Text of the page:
The core competencies at the center of this exercise extend to a multitude of courses and the interchangeability of the cases for discussion can be customized to an instructor’s individual classroom needs. The authors of this teaching brief have used a plethora of ethical dilemmas and case studies including The Flint Water Crisis, television anchor Leslie Roberts scandal, Alabama Human Life Protection Act, Sea World’s Blackfish scandal, and the Founders Brewing Co. lawsuit. Any ethical problem could be substituted into this assignment and paired with the instructor’s ethical model of choice. Depending on the instructor’s preference, other ethical models could be applied in the same manner, including the ETHICS model developed by Thomson J. Ling and Jessica M. Hauck (2017), Kathy Fitzpatrick’s Ethical Decision Making Guide (Fitzpatrick, 2016; Fitzpatrick & Gauthier, 2001), Baker and Martinson’s TARES Test (2001), or Kant’s Decision-Making Model (Bowen, 2004). One of the many benefits of this assignment is the ability to customize both the case study as well as the ethical model.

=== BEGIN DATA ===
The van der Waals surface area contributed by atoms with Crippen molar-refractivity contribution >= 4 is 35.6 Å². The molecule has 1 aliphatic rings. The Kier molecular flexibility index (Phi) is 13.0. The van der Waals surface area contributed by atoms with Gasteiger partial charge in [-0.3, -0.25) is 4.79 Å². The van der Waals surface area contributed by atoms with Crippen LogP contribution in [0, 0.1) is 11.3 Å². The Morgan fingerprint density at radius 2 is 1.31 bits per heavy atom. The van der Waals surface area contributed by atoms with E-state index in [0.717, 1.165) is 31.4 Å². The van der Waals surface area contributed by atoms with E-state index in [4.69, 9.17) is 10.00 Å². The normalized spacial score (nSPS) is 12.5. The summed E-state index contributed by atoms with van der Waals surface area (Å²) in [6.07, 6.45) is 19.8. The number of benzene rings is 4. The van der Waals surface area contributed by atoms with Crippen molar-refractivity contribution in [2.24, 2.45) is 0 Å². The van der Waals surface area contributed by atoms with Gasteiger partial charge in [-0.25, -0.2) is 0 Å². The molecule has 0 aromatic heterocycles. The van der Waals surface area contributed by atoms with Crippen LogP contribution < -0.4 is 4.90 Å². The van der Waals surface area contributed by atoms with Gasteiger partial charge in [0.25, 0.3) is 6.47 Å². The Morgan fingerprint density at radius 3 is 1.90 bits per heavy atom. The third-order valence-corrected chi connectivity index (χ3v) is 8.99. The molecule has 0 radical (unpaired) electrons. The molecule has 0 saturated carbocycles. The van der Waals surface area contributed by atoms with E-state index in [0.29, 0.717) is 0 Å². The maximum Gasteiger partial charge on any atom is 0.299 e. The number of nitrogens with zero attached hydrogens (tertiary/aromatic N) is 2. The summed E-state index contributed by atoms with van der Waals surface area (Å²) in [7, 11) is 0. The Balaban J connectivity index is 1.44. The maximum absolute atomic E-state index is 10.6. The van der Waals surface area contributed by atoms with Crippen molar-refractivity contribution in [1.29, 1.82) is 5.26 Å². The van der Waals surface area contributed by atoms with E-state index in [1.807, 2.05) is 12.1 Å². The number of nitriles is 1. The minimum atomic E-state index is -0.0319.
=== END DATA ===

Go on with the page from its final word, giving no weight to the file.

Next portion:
The Ethics Assignment

Instructors should allow for two weeks to complete this assignment. Week one consists of in-class lectures, analysis, and discussion of the ethical dilemma being analyzed; a brief background on the Public Relations Society of America’s (PRSA) Code of Ethics; and how traditional ethical theories affect modern day practice including an examination of the ethics of consequences, ethics of duty, and ethics of character, and an overview of the PURE model of ethical decision making. In week two, students will complete the written application assignment. In this example, the authors have chosen to explore the topic of ethical implications within artificial intelligence (AI).


This assignment enables students to develop an understanding of principles of moral reasoning and ethical problem solving and decision-making. Learners will recognize the ethical responsibilities of practitioners and the social responsibilities of corporations and other organizations after completing this unit.


Part 1/Week 1: Analysis and Discussion Surrounding the Ethics of Artificial Intelligence in PR